Aris Silzars Display Technology Consulting


Information Communication…

A few years ago, some innovative engineers among us must have decided that technology “convergence” was a good thing, and therefore, we should try adding a digital camera to a cell phone.  At the time, to most of the rest of us, this seemed like a really dumb idea.  Digital cameras were already compact and easy to carry about.  Cell phones were pretty good at making phone calls – although not as reliably as those with landlines.  So why would anyone want an inferior low-resolution digital camera as part of their cell phone?  If you want to talk to someone, use a phone.  If you want to take a photograph, use a camera.  Why combine these two distinctly different activities?  

Well, engineering logic did not prevail and the combination of cell phone and low-resolution digital camera continued to be offered as a product.  Soon we began to see images on the evening news of such events as train crashes and oncoming tornadoes that had been captured at the moment they were happening on cell phones that had been the handiest image capture devices at the time of such unexpected and dramatic events.  And as time went by, more of us figured out how to download and/or send more ordinary images to our friends and families.  The ability for us to record and communicate in pictures as well as by voice began to take root and has now grown into a mainstream capability.   

The latest example of how far we have come is an article in the July issue of Popular Photography magazine that provides a review of a new cell phone with an 8.1 Mpixel imager that is comparable in quality to many stand-alone digital cameras.  This cell-phone/camera combination was developed by Sony/Ericsson and currently sells for about $350.  Clearly this convergence of voice and image capture capability is becoming an accepted way for us to interact with other human beings.

With our ingrained experiences firmly rooted in telephones as a way to “talk” to each other, it has been difficult to appreciate that we may not only want to talk but we may also want to “show”.  Wherever we may be, when we wish to tell our friends something interesting about where we are or what we are doing, it is natural to want to show them what is going on as well.  Most of us missed this fundamental communications concept when cell phones first started showing up with cameras.  And of course at the time – and even now – the communications technology has had a struggle with how to provide sufficient bandwidth to allow for all this additional information flow.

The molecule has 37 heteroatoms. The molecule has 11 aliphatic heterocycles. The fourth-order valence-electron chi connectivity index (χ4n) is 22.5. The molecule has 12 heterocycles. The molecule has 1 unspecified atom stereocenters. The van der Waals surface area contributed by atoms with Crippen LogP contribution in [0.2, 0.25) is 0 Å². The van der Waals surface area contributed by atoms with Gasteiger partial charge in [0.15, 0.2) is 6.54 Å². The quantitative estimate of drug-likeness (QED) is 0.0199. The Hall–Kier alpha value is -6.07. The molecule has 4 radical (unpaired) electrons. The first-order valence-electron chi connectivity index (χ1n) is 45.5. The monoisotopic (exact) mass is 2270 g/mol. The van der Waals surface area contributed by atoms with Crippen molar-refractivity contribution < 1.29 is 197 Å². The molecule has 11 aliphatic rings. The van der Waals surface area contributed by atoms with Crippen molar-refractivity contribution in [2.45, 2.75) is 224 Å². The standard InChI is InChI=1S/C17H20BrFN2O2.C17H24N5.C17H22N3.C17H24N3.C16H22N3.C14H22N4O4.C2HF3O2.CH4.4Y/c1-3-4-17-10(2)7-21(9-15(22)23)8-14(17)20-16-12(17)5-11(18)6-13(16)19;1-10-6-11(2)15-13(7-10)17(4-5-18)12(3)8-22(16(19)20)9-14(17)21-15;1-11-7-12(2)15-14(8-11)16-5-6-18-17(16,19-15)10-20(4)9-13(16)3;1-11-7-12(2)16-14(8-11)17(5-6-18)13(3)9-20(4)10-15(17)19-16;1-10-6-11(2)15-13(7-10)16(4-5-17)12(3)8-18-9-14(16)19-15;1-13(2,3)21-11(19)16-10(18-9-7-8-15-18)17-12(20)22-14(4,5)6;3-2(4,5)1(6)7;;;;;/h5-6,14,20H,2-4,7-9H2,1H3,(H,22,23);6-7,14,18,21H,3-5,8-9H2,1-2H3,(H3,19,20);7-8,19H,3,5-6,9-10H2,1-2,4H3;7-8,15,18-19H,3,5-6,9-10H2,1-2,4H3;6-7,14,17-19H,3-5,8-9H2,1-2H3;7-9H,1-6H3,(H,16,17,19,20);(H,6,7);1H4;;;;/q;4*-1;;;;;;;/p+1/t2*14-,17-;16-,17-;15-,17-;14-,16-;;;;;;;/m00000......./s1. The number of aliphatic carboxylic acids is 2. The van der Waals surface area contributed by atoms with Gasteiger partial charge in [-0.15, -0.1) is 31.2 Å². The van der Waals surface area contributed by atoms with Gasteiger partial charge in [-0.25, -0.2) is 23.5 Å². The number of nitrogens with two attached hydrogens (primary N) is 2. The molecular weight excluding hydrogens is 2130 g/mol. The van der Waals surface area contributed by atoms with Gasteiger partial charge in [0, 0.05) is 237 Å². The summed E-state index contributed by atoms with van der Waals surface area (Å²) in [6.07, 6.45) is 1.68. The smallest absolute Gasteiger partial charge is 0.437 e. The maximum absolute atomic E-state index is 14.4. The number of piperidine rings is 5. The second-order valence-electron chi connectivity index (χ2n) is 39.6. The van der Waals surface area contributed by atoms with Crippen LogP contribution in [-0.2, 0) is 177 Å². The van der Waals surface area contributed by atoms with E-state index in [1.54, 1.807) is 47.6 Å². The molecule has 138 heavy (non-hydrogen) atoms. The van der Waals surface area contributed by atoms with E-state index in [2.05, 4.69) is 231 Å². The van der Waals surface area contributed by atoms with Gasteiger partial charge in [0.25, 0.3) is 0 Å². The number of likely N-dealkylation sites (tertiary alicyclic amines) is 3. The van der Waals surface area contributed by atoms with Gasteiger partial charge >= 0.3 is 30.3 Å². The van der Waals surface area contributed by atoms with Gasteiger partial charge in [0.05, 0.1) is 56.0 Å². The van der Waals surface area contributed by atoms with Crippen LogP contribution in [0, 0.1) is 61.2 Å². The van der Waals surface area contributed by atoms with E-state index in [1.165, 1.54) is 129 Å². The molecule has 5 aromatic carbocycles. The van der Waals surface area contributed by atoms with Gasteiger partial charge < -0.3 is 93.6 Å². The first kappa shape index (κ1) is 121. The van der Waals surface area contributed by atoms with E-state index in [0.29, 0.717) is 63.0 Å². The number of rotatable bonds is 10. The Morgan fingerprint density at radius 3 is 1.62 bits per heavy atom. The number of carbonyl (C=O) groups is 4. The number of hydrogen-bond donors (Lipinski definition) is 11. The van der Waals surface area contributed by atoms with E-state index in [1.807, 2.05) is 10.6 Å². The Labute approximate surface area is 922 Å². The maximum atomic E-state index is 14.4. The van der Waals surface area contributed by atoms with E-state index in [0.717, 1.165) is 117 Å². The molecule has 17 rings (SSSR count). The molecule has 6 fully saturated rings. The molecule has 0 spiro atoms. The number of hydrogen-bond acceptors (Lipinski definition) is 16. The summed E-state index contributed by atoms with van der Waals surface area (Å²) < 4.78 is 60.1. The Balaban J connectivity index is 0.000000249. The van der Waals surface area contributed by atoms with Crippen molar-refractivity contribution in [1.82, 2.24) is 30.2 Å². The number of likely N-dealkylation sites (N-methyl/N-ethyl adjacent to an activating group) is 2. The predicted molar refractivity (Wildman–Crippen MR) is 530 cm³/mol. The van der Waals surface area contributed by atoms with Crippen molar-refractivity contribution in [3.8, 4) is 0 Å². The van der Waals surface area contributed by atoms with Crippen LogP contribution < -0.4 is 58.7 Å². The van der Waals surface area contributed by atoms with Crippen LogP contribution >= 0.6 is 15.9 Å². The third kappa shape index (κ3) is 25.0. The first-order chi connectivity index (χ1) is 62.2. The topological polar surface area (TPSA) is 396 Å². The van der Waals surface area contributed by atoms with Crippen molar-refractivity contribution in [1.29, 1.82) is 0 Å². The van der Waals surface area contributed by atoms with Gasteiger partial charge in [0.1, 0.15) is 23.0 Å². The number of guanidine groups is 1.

Nevertheless, the future direction is now firmly established.  We have discovered the benefits of tele-communicating by pictures as well as by words.  The cell phone is no longer just a cell phone.  It’s becoming a communications device that encompasses video as well as audio. 

This of course means that the displays that are an integral part of these devices will need to have excellent resolution and the images will have to be bright and sunlight readable.  And that of course means plenty of opportunities for further innovation and the introduction of new display technologies.  And beyond that, we still have further opportunities in the innovative use of touch for the image capture side of this business.  Today’s digital cameras are mostly menu-driven with multiple levels of access that slow down the photography process.  I’m anxiously awaiting a touch screen that allows me to select the settings on my digital camera with a few touches of my finger instead of the multi-level entries that I now have to make to get the camera to do my bidding. 

Have you already made this “convergence” leap to a high-quality imager and camera on your cell phone?  Or have you become equally adept at sending and down-loading images from you current lower-resolution cell phone?  If you would like to comment on these or related topics, you may reach me directly from this site, by e-mail at, or by telephone (via old-fashioned landline) at 425-898-9117.